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Hydrolysis is a bond-making, bond-breaking process in which a molecule, RX, reacts with water, forming a new R-O bond with the oxygen atom from the water and breaking the R-X bond in the substance’s molecule (March, 1977). One possible pathway is the direct displacement of X with OH.
R-X + H2O -> R-OH + HX
The most commonly used method to determine hydrolysis is to compare the target compound with an analogous compound or compounds containing similar functional groups and structure.
Pigment red 81:5 is composed mainly of organic functional groups that are generally resistant to hydrolysis. The only functional group present that is potentially susceptible to hydrolysis is the carboxylic ester.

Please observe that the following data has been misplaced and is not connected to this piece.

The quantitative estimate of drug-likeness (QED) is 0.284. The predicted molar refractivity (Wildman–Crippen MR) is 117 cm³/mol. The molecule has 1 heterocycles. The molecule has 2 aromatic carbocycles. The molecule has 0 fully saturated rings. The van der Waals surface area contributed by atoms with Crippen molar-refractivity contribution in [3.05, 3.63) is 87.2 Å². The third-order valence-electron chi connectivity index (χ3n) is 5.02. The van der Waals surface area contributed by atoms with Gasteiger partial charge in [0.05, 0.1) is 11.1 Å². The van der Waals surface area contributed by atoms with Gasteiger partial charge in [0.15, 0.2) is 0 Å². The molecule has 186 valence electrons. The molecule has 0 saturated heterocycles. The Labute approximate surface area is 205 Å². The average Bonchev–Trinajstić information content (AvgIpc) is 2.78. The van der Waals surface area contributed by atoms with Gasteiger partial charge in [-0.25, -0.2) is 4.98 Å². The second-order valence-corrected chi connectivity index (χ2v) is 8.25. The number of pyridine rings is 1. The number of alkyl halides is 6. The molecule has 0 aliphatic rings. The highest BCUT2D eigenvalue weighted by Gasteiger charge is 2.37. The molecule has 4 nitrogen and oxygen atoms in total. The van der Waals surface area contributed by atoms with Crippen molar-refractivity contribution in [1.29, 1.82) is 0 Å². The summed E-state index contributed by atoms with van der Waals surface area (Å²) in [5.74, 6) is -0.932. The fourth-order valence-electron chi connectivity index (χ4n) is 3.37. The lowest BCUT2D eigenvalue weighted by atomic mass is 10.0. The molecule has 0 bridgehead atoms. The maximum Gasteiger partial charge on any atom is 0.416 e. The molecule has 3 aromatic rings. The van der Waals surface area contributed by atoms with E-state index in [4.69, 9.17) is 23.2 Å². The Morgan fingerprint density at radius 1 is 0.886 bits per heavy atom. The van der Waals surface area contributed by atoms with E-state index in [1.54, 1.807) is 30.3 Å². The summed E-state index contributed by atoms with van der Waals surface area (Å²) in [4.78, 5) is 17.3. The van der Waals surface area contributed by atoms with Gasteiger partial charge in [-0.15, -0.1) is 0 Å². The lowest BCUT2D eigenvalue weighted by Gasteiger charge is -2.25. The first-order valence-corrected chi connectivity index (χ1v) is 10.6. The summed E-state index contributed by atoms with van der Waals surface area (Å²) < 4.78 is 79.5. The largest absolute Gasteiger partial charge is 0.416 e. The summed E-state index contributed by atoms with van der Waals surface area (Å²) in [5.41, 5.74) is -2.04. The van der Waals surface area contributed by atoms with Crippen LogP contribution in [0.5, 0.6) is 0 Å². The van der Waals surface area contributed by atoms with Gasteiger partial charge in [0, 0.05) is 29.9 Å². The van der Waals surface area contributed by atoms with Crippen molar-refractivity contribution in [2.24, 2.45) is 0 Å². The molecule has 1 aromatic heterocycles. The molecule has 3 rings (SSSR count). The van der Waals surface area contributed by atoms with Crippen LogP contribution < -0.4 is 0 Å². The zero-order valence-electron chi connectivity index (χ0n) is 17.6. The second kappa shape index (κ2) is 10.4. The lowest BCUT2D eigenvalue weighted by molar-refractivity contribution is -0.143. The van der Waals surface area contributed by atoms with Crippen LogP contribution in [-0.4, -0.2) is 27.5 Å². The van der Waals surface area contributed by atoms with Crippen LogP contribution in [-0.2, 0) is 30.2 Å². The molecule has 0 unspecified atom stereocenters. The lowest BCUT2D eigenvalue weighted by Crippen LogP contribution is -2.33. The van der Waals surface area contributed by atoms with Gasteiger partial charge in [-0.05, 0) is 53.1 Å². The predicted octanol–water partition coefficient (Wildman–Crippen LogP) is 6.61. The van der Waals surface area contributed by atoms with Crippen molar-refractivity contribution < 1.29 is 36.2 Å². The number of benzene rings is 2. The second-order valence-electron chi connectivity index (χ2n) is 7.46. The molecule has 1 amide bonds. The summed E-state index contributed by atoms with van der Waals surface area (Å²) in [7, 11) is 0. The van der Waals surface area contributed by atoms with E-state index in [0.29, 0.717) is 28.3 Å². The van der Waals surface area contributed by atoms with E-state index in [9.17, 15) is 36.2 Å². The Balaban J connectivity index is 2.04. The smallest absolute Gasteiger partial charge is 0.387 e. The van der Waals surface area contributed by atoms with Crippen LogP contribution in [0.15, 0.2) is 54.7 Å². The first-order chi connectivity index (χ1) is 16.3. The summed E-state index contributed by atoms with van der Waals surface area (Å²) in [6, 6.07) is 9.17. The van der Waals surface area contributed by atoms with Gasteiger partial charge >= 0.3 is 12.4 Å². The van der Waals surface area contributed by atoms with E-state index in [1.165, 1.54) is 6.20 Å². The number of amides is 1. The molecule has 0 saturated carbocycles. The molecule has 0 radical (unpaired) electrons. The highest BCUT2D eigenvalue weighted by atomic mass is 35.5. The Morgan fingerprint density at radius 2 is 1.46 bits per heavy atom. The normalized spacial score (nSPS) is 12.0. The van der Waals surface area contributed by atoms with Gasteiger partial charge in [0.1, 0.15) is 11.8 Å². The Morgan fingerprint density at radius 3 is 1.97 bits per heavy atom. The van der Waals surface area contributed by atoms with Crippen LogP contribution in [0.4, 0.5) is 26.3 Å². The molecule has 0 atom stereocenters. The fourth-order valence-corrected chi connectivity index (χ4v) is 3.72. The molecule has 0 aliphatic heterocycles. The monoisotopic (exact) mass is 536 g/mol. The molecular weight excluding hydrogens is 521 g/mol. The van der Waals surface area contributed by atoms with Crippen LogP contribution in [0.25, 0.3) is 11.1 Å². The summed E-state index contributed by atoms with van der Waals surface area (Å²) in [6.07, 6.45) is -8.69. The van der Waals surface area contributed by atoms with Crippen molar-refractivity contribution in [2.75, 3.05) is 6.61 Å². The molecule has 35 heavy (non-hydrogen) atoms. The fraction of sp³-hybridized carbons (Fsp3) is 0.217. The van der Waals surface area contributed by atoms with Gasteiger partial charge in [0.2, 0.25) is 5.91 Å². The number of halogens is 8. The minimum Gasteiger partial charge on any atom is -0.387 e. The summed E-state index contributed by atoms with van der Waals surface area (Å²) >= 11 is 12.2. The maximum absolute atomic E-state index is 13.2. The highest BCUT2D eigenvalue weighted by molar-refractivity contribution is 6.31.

Hydrolysis of carboxylic esters results in the formation of a carboxylic acid and an alcohol, both of which do not undergo further hydrolysis. The two most common mechanisms for hydrolysis are involving acyl-oxygen bond cleavage by acid catalysis (AAC2) and base mediation (BAC2). Hydrolysis via the AAC2 mechanism involves initial protonation of the carbonyl oxygen. Protonation polarises the carbonyl group, removing electron density from the carbon atom and making it more electrophilic and thus more susceptible to nucleophilic addition by water. The base-mediated mechanism (BAC2) proceeds via the direct nucleophilic addition of HO- to the carbonyl group. Base mediation occurs because the hydroxide ion is a stronger nucleophile than water. Although neutral hydrolysis of carboxylic acid esters does occur, the base-mediated reaction will be the dominant pathway in most natural waters. Generally, acid hydrolysis will dominate in acidic waters with pH values below 4.

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